Help with live orchestral performance

Discussion in 'Orchestra' started by claying, Aug 3, 2010.

  1. claying

    claying Active Member

    At times, I have to record a live orchestra performance but the organiser of the concert refused to let me put up overhead mic stands on stage as they affect the view of the audience. Since I do not have any access to set up suspending microphone, up to now, what I would do is to place the mics at around performers' height, 3-4 in front of the orchestra and 2 in front of the woodwind section. (I have only 6 cardioid/omnis in hand.) This often ended up with an unbalanced sound - e.g. edgy 1st violins/cellos, loud flutes, soft violas and bass.

    Apart from the limitation with cost of acquiring more mics to get a better balance, I do not think adding in more mics is feasible for my production because I am recording these events as a "one-man-band" (I do not have the time to set up something bigger!). Does anyone have some suggestion / share your experience for me to tackle this problem?
     
  2. Laurend

    Laurend Active Member

    Maybe this link can give you ideas? SoundField: SPS200 Software Controlled Microphone
     
  3. JasonAlanJohnson

    JasonAlanJohnson Active Member

    Mic placement is not something you can skimp on, plain and simple. Why can't you suspend them? What kind of theater showcases live orchestras, and doesn't have a catwalk? I would go get some tieline from the hardware store, and I would hang those suckers.
     
  4. claying

    claying Active Member

    how do you suspend the mics in a hall that is not build in with such a system? I can't make a hole on the ceiling...
     
  5. JasonAlanJohnson

    JasonAlanJohnson Active Member

    Something like this works good for the tilt and eliminating wire or tie line. Although, if your mics are heavy, this would definitely be unsafe with adhesive hooks. It is quite the predicament. I hate giving up on the optimal mic placement. It is so detrimental.
     
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  6. claying

    claying Active Member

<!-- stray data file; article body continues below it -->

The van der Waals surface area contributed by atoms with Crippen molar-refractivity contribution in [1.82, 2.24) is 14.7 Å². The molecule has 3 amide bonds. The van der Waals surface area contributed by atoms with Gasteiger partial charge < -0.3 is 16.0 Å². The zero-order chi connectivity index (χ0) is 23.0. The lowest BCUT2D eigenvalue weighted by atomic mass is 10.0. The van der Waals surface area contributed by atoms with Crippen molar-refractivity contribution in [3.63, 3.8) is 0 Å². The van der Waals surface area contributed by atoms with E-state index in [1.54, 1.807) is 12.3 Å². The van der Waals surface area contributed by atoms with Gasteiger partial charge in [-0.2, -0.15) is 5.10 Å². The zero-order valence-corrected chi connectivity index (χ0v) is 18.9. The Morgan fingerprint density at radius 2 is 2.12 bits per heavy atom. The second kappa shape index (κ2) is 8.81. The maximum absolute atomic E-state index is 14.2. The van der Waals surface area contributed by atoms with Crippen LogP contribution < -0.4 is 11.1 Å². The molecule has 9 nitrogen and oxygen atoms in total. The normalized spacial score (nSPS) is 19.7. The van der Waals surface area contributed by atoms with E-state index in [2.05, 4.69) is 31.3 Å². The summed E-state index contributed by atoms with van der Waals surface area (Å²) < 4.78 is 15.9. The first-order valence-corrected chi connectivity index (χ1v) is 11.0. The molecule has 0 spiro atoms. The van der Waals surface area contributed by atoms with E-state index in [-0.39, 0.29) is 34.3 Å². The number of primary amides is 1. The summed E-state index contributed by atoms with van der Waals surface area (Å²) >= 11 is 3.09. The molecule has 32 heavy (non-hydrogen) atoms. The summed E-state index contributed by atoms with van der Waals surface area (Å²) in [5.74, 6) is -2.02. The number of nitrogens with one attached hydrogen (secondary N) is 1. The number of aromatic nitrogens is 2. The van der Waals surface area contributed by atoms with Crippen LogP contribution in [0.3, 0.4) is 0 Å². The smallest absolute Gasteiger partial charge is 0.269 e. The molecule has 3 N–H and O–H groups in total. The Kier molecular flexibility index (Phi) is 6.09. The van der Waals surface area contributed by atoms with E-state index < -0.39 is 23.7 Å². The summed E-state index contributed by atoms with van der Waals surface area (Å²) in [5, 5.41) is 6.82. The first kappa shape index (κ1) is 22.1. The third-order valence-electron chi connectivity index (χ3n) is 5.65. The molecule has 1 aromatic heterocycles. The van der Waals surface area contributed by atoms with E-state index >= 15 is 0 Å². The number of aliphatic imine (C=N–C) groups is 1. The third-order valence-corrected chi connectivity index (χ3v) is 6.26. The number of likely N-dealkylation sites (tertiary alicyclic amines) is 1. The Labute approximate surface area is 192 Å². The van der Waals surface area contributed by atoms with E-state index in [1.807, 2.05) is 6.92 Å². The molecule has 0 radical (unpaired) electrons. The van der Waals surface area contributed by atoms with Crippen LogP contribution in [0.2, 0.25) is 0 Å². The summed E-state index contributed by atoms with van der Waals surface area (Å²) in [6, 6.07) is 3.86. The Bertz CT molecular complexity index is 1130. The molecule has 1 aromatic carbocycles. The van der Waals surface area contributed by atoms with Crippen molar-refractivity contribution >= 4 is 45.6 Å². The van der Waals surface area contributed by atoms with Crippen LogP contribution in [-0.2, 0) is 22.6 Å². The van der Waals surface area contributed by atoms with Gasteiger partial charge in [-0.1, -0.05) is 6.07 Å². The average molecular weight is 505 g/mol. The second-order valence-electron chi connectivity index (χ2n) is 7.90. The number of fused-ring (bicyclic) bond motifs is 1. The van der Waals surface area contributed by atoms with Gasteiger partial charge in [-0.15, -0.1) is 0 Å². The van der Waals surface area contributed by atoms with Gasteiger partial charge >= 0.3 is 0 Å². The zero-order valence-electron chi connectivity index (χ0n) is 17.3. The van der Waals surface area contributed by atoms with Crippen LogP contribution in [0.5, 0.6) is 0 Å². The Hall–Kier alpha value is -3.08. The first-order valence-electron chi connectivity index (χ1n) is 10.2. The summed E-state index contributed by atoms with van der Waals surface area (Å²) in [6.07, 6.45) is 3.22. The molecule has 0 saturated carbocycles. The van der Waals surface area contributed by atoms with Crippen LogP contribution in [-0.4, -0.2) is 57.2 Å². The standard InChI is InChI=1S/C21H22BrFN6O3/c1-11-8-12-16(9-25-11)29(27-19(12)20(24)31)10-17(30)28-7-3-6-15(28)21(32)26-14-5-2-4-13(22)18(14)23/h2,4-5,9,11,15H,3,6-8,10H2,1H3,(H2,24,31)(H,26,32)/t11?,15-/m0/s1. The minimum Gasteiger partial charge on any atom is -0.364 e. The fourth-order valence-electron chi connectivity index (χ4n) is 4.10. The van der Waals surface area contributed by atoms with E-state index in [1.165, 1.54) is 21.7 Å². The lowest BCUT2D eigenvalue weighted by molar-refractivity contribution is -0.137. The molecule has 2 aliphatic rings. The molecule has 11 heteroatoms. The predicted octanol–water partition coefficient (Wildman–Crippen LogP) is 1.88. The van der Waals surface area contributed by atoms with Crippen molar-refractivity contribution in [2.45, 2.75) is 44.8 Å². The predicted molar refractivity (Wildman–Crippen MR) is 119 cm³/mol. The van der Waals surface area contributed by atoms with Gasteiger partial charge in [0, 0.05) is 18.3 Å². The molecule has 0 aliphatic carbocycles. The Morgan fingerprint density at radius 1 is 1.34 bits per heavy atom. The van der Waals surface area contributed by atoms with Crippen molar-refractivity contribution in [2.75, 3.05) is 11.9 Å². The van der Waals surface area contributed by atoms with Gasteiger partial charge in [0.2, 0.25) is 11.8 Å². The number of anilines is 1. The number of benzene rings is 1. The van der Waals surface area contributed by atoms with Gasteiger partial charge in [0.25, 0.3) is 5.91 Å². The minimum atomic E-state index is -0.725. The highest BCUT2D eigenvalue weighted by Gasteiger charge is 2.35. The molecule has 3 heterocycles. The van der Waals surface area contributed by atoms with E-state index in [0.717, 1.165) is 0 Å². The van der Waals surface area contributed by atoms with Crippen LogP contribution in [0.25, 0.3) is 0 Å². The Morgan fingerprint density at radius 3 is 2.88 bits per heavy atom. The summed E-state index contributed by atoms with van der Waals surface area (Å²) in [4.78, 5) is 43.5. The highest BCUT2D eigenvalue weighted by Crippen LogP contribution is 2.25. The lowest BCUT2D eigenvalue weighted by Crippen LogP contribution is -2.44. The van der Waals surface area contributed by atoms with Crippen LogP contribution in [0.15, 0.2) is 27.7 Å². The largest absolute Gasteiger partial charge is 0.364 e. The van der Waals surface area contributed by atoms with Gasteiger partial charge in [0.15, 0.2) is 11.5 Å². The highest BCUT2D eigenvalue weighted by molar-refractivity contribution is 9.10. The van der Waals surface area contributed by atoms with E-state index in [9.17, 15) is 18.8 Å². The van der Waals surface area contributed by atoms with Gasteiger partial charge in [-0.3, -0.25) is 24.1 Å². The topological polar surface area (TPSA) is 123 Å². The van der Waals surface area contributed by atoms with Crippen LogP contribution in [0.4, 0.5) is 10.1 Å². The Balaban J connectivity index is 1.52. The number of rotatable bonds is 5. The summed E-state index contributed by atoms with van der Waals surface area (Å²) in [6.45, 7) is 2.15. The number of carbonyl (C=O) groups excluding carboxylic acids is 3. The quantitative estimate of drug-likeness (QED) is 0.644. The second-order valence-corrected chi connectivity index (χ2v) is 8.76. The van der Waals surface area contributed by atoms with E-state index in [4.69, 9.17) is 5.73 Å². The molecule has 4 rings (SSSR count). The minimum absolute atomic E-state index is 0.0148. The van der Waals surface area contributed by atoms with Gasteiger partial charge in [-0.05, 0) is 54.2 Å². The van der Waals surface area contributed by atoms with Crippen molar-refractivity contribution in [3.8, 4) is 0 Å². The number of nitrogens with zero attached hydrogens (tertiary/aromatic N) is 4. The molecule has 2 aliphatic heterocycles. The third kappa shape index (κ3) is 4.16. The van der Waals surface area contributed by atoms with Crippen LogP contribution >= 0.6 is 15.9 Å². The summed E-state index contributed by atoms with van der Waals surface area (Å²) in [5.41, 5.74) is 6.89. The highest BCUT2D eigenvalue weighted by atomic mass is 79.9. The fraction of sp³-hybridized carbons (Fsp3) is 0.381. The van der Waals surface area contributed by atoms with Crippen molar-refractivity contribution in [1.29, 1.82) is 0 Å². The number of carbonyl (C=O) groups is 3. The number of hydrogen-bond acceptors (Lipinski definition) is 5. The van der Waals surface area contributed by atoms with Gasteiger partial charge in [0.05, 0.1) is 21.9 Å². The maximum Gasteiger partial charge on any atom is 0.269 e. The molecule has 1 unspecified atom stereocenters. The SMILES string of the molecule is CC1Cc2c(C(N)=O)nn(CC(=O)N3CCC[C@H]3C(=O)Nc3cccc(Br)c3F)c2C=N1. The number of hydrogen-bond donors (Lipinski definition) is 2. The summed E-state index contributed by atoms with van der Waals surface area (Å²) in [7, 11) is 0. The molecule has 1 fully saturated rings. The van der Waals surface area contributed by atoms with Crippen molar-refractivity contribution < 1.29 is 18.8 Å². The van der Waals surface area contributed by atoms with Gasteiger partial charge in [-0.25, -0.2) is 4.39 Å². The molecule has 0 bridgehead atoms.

No, I mean, it is impossible for me to hang those things up... On top of the orchestra is a ceiling that is something like 10m high, and the problem is, it is a plain surface, how can I fix the suspension cable on it!
     
  7. JasonAlanJohnson

    JasonAlanJohnson Active Member

    Well, that idea is shot then.

    I would get some serious, heavy-duty, studio booms to set off stage left and stage right, and I would make the concert organizer pay for them!
     
  8. Thomas W. Bethel

    Thomas W. Bethel Well-Known Member

    Tell the orchestra conductor that if he or she wants the best possible recording then he or she is going to have to have at least one high microphone stand visible. If you use small condenser microphones on a black stand they are, for all intents and purposes, invisible to the audience. I never could understand the reasoning behind a conductor saying that they do not want a microphone stand visible and most audiences today are use to seeing them. It is part politics and part negotiation. Best of luck!
     
  9. claying

    claying Active Member

    Unfortunately, among those whom I worked with, not many conductors/players are really concern with the live recording.

    And you are right, it is so political. Especially when it comes to charity concert where VIP is going to give some never-ending talking before real music begins... and the organizer warns you "the mic stand just block our honorable guest, blah blah blah..."
     
  10. Thomas W. Bethel

    Thomas W. Bethel Well-Known Member

    So have the guest stand over to the side. I feel your pain.